Your trip to the Mentawai Islands should be the best experience possible. The very nature of the way in which waves break in the Mentawai’s lends itself to an even higher degree of order and cooperation. Follow these rules and everyone will have a better session, especially you. Remember, you’re on vacation!
1. Don’t think you own the place.
When you arrive at a new spot and there is already a group surfing the worst thing you can do is to send out every surfer on your boat in an all out assault. It’s just not cool. A good surf guide will show you how to strike a perfect balance by sending out a few surfers at a time and making the transition as subtle as possible.
2. Take your turn.
The majority of waves in the Mentawai’s break like classic point breaks. The most discouraging thing in the world is to have some clown paddling past you after every wave. For this rule, think assembly line, take your turn, go in order, and everyone will get their fair share of waves.
3. Hands up if you don’t want it.
When it’s your turn and you’re waiting for the set of the day it always helps to let other people know your intentions. Most people will expect that you’re going to be going on the next decent wave that comes through but by no means does that mean you have to go. When a wave is approaching that you are not interested in all you have to do is hold both of your hands up and out of the water to send a clear message to everyone that you’re not going. This will eliminate any ambiguity and there will definitely be more waves to go around and a clear line of communication in the water.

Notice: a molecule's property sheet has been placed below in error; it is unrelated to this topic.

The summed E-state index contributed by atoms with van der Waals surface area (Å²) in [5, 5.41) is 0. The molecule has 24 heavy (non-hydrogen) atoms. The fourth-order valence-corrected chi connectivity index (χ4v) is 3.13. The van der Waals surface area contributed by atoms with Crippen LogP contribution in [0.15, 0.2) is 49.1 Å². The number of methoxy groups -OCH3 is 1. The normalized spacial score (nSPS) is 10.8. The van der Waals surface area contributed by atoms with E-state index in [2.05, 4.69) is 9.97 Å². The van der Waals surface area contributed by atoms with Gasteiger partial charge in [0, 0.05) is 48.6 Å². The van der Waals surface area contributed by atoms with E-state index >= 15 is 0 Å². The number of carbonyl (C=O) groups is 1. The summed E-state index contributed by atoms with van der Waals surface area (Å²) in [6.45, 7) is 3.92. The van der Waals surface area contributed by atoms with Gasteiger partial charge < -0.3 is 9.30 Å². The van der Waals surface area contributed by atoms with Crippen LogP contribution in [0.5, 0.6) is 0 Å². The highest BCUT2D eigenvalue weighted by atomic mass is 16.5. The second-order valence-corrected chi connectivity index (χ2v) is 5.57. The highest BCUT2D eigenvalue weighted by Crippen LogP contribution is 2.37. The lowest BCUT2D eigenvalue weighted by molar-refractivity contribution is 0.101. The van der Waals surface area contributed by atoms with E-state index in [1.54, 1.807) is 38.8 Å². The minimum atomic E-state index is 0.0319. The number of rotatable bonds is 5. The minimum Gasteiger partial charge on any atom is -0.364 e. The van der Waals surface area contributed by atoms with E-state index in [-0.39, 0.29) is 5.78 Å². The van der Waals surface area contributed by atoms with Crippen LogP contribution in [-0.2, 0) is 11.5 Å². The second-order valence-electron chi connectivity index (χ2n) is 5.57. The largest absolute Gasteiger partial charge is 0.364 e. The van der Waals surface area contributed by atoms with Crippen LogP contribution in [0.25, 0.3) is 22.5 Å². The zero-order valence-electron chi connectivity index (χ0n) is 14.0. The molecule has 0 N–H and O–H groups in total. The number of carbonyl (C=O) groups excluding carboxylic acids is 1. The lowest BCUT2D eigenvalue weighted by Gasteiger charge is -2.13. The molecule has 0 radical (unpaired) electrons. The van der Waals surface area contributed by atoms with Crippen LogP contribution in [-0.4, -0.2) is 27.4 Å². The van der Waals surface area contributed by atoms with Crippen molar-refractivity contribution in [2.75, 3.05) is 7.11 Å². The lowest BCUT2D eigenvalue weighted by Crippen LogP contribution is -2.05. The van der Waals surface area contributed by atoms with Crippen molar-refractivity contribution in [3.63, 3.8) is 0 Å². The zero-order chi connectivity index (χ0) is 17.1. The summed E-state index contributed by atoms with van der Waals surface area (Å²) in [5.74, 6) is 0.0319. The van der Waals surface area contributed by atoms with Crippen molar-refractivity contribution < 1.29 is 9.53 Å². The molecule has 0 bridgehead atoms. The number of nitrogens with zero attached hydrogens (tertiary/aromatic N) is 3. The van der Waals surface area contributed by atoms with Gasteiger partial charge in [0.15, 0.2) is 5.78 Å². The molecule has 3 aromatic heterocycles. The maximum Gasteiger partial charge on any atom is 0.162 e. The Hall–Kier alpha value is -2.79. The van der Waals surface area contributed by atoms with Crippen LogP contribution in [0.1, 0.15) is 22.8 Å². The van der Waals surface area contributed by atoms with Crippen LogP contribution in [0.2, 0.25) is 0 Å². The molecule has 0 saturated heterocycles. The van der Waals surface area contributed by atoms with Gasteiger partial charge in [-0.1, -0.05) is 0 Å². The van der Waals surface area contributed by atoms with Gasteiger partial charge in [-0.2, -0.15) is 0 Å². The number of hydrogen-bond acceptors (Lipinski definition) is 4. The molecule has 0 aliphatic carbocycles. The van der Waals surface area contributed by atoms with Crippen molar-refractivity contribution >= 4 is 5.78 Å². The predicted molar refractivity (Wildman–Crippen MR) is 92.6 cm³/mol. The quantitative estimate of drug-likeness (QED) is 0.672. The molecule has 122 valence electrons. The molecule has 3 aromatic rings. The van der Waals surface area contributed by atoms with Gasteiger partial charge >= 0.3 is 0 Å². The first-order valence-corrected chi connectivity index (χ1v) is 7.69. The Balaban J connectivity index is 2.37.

4. Let it go.
It sucks to get burned on a small, weak day so you can imagine how much worse it is on a big, scary day. If you see someone paddling for a wave, even if they look like they aren’t going to catch it, let it go. Getting stuffed on a double overhead grinder with the reef lurking a few feet below the surface and the possibility of getting stuck inside isn’t worth the potential conflict.
5. Pick me up.
When you’re ready to get picked up all you have to do is wave your board in the air from the channel. If there is someone injured, everyone in the line-up should wave their boards at the same time.